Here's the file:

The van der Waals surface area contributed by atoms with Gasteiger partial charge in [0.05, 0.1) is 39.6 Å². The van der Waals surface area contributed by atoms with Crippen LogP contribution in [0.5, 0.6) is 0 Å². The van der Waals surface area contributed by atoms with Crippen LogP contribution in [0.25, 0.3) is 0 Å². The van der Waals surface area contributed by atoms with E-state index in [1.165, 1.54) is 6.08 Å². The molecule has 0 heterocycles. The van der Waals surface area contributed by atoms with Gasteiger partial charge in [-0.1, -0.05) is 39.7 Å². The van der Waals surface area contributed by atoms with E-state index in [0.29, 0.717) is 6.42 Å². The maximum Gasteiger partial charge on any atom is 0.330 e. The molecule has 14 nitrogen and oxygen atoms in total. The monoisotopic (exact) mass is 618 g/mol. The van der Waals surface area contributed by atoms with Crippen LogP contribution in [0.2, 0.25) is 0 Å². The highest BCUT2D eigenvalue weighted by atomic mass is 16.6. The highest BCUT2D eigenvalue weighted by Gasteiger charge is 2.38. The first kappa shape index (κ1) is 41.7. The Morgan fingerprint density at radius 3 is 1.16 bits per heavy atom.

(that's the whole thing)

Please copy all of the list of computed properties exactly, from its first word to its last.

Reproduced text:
The van der Waals surface area contributed by atoms with Gasteiger partial charge in [0.05, 0.1) is 39.6 Å². The van der Waals surface area contributed by atoms with Crippen LogP contribution in [0.5, 0.6) is 0 Å². The van der Waals surface area contributed by atoms with Crippen LogP contribution in [0.25, 0.3) is 0 Å². The van der Waals surface area contributed by atoms with E-state index in [1.165, 1.54) is 6.08 Å². The molecule has 0 heterocycles. The van der Waals surface area contributed by atoms with Gasteiger partial charge in [-0.1, -0.05) is 39.7 Å². The van der Waals surface area contributed by atoms with E-state index in [0.29, 0.717) is 6.42 Å². The maximum Gasteiger partial charge on any atom is 0.330 e. The molecule has 14 nitrogen and oxygen atoms in total. The monoisotopic (exact) mass is 618 g/mol. The van der Waals surface area contributed by atoms with Crippen LogP contribution in [0.2, 0.25) is 0 Å². The highest BCUT2D eigenvalue weighted by atomic mass is 16.6. The highest BCUT2D eigenvalue weighted by Gasteiger charge is 2.38. The first kappa shape index (κ1) is 41.7. The Morgan fingerprint density at radius 3 is 1.16 bits per heavy atom.